Minor differences between the nt and aa phylogeny (Fig. 2) include the relative position of Phacotus, Microglena and Borodinellopsis, the positions of Desmotetra and Carteria sp. –all within Volvocales. Further, within Sphaeropleales the relative positions of Chlorotetraedron, Neochloris, and Pediastrum differ between the two analyses, as well as the placement of the coccoid genera Chromochloris, Pseudomuriella and Mychonastes. Major topological differences between the two trees involve the monophyly of Sphaeropleales, in particular, the position of the type family Sphaeropleaceae relative to the rest of taxa commonly placed in the order (Scenedesminia). The aa analysis shows Sphaeropleaceae grouping with Volvocales with absolute Bayesian support. Contrastingly, the nt tree has Sphaeropleaceae at the base of the clade containing the rest of Sphaeropleales and incertae sedis taxa including Treubarinia. We will refer to this clade as “Sphaeropleales sensu lato” or “Sphaeropleales s. l.” from now on (Fig. 2). Another major difference is the position of Treubarinia in the aa tree, where the clade is placed as sister to all non-OCC chlorophyceans.
The concatenated ML analysis yielded a consistent topology and comparable amounts of nodal support to the Bayesian tree in case of the nt data. The aa data set analyses, however, yielded different results in the ML framework when compared to the Bayesian results. The ML aa analysis (analyzed under a different model, dictated by the available options in RAxML; full results in supplements), was more consistent with the nt analyses, in that it showed monophyletic Sphaeropleales s. l., albeit with weak bootstrap support of 54. Within Sphaeropleales s. l. the best ML aa tree (supplementary files) had a different topology from any other concatenated analysis conducted in our study. The Scenedesminia were recovered as monophyletic, but with Microsporaceae plus Dictyochloris as sister clade, and Sphaeropleaceae + Spermatozopsis as the next closest clade (this relationship was however not supported by the bootstrap analysis), Jenufa + Golenkinia as next still, and Treubarinia as the deepest diverging lineage in Sphaeropleales s. l.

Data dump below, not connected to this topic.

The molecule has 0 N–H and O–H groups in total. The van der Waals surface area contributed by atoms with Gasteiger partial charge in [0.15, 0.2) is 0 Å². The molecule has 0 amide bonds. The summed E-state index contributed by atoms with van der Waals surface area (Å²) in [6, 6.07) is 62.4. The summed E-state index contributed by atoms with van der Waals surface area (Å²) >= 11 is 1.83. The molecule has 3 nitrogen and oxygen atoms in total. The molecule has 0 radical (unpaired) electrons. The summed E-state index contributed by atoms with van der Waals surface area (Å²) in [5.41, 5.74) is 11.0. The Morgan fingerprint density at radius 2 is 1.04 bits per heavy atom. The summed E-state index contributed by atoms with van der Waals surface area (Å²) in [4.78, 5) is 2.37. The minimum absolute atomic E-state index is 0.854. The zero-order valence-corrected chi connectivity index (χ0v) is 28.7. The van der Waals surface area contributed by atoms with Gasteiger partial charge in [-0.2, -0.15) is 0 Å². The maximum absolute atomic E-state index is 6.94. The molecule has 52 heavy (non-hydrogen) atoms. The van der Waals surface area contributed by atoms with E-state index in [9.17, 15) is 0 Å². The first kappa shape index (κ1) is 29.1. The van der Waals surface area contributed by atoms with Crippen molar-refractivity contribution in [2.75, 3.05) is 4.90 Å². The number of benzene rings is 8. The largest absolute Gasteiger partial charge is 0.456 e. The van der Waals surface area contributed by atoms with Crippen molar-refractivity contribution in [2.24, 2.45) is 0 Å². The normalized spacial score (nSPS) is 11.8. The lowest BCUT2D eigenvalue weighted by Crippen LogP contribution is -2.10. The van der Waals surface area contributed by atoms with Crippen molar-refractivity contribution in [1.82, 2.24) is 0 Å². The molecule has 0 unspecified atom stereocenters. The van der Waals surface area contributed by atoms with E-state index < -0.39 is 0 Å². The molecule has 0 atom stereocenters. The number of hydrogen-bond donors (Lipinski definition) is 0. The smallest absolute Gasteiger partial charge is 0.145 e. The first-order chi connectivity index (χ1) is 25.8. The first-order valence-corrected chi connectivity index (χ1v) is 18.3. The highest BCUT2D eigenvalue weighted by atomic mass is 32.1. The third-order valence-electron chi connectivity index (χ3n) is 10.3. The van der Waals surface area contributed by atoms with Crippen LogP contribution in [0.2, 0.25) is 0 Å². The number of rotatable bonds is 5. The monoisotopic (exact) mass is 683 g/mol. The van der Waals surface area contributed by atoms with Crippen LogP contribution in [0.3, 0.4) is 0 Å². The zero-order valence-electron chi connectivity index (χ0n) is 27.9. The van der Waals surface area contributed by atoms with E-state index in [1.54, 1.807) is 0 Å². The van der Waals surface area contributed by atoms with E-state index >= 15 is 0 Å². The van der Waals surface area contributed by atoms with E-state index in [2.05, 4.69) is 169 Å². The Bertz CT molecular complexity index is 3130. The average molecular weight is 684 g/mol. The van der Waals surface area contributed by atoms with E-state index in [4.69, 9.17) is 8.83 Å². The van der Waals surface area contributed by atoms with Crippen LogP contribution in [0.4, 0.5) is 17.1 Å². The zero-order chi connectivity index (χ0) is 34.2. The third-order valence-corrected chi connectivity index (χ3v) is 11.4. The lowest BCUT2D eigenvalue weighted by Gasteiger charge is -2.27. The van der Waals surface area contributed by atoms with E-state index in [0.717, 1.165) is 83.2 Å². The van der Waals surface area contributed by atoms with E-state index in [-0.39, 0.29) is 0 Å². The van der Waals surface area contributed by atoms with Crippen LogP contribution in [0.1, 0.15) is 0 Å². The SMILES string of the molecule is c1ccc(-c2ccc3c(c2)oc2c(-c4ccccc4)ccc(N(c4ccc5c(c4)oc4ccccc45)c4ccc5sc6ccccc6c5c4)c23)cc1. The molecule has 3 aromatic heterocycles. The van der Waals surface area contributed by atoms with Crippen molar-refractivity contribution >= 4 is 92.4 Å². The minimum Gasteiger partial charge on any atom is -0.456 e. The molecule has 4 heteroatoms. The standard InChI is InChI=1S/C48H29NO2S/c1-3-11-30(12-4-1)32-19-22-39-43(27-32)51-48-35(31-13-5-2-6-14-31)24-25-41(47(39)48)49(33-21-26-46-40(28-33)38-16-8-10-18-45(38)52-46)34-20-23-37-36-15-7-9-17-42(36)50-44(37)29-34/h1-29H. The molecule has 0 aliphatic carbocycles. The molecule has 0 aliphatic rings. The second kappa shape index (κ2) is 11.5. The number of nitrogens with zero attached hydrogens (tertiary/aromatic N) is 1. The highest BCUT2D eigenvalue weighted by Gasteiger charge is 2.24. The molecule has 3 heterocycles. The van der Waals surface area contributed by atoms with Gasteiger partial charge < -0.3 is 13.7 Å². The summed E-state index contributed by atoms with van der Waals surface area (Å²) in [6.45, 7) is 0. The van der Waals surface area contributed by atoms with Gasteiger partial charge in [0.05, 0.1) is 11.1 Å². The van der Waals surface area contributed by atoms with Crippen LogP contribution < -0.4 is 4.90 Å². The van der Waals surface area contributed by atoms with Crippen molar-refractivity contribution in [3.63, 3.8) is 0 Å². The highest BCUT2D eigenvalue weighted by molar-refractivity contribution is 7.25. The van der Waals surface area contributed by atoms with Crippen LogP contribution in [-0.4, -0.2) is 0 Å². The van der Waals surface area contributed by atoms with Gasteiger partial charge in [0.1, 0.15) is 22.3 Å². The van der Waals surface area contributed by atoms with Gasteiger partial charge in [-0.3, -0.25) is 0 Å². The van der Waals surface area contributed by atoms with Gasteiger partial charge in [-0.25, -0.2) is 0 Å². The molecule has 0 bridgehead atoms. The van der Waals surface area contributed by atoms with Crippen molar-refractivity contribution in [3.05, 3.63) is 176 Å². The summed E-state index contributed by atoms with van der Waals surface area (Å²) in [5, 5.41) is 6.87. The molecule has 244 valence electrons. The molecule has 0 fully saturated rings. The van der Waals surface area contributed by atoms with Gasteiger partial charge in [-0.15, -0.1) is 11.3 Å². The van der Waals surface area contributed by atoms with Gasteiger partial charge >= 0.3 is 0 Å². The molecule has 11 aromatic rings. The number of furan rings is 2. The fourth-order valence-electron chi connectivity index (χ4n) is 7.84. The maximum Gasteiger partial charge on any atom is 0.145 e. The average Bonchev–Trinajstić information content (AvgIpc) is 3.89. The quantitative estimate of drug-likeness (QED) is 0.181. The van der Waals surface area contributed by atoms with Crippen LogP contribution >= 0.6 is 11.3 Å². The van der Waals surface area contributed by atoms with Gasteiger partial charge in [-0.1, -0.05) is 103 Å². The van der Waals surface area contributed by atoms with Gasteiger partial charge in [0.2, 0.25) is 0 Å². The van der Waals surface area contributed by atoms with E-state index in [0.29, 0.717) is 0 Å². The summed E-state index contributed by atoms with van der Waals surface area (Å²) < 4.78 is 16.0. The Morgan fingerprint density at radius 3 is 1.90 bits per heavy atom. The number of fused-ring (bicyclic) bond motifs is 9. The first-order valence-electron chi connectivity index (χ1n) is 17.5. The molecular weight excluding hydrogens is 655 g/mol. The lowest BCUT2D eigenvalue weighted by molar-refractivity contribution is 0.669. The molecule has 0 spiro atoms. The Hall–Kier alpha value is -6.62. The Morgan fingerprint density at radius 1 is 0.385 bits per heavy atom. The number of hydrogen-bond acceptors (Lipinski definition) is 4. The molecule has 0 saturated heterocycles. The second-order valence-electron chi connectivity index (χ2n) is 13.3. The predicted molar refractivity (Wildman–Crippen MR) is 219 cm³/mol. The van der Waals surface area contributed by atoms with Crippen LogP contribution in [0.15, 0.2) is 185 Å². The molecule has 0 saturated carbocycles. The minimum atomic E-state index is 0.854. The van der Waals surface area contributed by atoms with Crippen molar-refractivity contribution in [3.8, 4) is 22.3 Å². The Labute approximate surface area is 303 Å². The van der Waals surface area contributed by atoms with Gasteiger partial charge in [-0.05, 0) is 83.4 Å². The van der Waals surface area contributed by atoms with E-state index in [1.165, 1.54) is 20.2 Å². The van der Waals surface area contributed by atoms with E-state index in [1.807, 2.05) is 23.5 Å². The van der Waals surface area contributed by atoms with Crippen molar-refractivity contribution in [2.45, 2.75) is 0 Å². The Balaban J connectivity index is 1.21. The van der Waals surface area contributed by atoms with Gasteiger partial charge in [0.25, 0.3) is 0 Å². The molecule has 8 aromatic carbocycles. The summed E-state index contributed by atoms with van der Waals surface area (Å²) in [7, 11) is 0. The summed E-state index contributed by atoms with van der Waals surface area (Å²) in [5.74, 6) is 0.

Individual gene analyses of nucleotide data provided consistently strong support for many clades (Fig. 3, Supplementary Information) but showed a striking lack of support for the deepest clades, with the exception of the OCC clade. Internode certainty (IC) values were generally positive and correlated with the proportion of merged trees (PMT) support values, with the exception of the Sphaeropleales clade (including incertae sedis taxa but excluding Spermatozopsis and Sphaeropleaceae), which had substantial negative internode certainty (−0.535) and low PMT (0.007). The conflicting clade causing this negative IC places Spermatozopsis with the two Mychonastes taxa (PMT 0.062).
Fig. 3 clearly shows that most of the consistent phylogenetic signal in the nucleotide data is concentrated in relatively shallow parts of the tree. It is important to point out that the analysis depicted in Fig. 3 does not preclude the possibility that individual genes strongly conflict with one another with respect to the deep nodes. If the concatenated tree represents the least objectionable tree topology (i.e., a topology that does not include any group strongly contested by at least one gene; see discussion of Figure 5 and Table 5 in Lewis et al., 2016), then one would expect contentious clades to have low support. It seems safe to conclude that we can be confident in concatenated tree clades that also have strong PMT and IC because these are supported by individual genes as well as the concatenated data set. Examination of single gene trees using Treespace (Supplementary Information) contributes further evidence—in some cases, such as in the case of Sphaeropleales s. l. (a low-confidence node in Fig. 3), the concatenated trees occupy a part of the two-dimensional treespace distant from the single-gene analyses (visual example shown in Fig. S6. A similar treespace disparity (concatenated vs. single-gene) is found for Volvocales + Sphaeropleaceae + Spermatozopsis—a grouping that receives support in amino acid analyses and in both PhyloBayes analyses (Fig. 2, Table 2, Supplementary materials), and interestingly also for Scenedesminia, which, however, does not exhibit among-gene conflict (Fig. 3).